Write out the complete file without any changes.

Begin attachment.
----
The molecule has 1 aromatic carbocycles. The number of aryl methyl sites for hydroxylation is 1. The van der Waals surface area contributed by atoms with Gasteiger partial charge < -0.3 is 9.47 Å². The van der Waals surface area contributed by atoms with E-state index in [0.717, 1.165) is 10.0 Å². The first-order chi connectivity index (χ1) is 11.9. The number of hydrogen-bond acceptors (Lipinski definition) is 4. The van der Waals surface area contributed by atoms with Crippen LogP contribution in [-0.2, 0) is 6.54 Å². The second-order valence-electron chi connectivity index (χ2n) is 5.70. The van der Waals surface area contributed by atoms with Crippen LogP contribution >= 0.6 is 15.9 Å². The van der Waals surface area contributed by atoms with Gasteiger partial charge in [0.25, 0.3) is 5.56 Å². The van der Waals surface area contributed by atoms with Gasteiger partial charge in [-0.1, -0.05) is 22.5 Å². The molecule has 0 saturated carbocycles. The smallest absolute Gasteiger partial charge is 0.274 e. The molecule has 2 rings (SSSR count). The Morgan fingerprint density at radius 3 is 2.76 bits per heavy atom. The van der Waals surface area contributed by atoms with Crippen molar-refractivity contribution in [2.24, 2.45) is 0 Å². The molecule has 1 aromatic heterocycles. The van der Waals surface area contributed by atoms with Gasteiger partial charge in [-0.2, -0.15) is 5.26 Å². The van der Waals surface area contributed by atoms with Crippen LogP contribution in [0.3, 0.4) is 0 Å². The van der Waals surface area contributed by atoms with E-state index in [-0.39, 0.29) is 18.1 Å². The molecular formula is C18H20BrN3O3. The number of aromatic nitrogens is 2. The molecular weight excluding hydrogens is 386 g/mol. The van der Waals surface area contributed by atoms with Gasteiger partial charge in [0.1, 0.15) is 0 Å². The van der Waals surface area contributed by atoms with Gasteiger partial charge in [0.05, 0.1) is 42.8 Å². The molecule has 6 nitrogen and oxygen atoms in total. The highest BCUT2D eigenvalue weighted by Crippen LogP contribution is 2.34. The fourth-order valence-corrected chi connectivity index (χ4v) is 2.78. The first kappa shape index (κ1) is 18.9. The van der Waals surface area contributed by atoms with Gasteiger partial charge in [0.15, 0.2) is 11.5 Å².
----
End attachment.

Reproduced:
The molecule has 1 aromatic carbocycles. The number of aryl methyl sites for hydroxylation is 1. The van der Waals surface area contributed by atoms with Gasteiger partial charge < -0.3 is 9.47 Å². The van der Waals surface area contributed by atoms with E-state index in [0.717, 1.165) is 10.0 Å². The first-order chi connectivity index (χ1) is 11.9. The number of hydrogen-bond acceptors (Lipinski definition) is 4. The van der Waals surface area contributed by atoms with Crippen LogP contribution in [-0.2, 0) is 6.54 Å². The second-order valence-electron chi connectivity index (χ2n) is 5.70. The van der Waals surface area contributed by atoms with Crippen LogP contribution >= 0.6 is 15.9 Å². The van der Waals surface area contributed by atoms with Gasteiger partial charge in [0.25, 0.3) is 5.56 Å². The van der Waals surface area contributed by atoms with Gasteiger partial charge in [-0.1, -0.05) is 22.5 Å². The molecule has 0 saturated carbocycles. The smallest absolute Gasteiger partial charge is 0.274 e. The molecule has 2 rings (SSSR count). The Morgan fingerprint density at radius 3 is 2.76 bits per heavy atom. The van der Waals surface area contributed by atoms with Crippen molar-refractivity contribution in [2.24, 2.45) is 0 Å². The molecule has 1 aromatic heterocycles. The van der Waals surface area contributed by atoms with Gasteiger partial charge in [-0.2, -0.15) is 5.26 Å². The van der Waals surface area contributed by atoms with Crippen LogP contribution in [0.3, 0.4) is 0 Å². The van der Waals surface area contributed by atoms with E-state index in [-0.39, 0.29) is 18.1 Å². The molecular formula is C18H20BrN3O3. The number of aromatic nitrogens is 2. The molecular weight excluding hydrogens is 386 g/mol. The van der Waals surface area contributed by atoms with Gasteiger partial charge in [0.1, 0.15) is 0 Å². The van der Waals surface area contributed by atoms with Gasteiger partial charge in [0.05, 0.1) is 42.8 Å². The molecule has 6 nitrogen and oxygen atoms in total. The highest BCUT2D eigenvalue weighted by Crippen LogP contribution is 2.34. The fourth-order valence-corrected chi connectivity index (χ4v) is 2.78. The first kappa shape index (κ1) is 18.9. The van der Waals surface area contributed by atoms with Gasteiger partial charge in [0.15, 0.2) is 11.5 Å².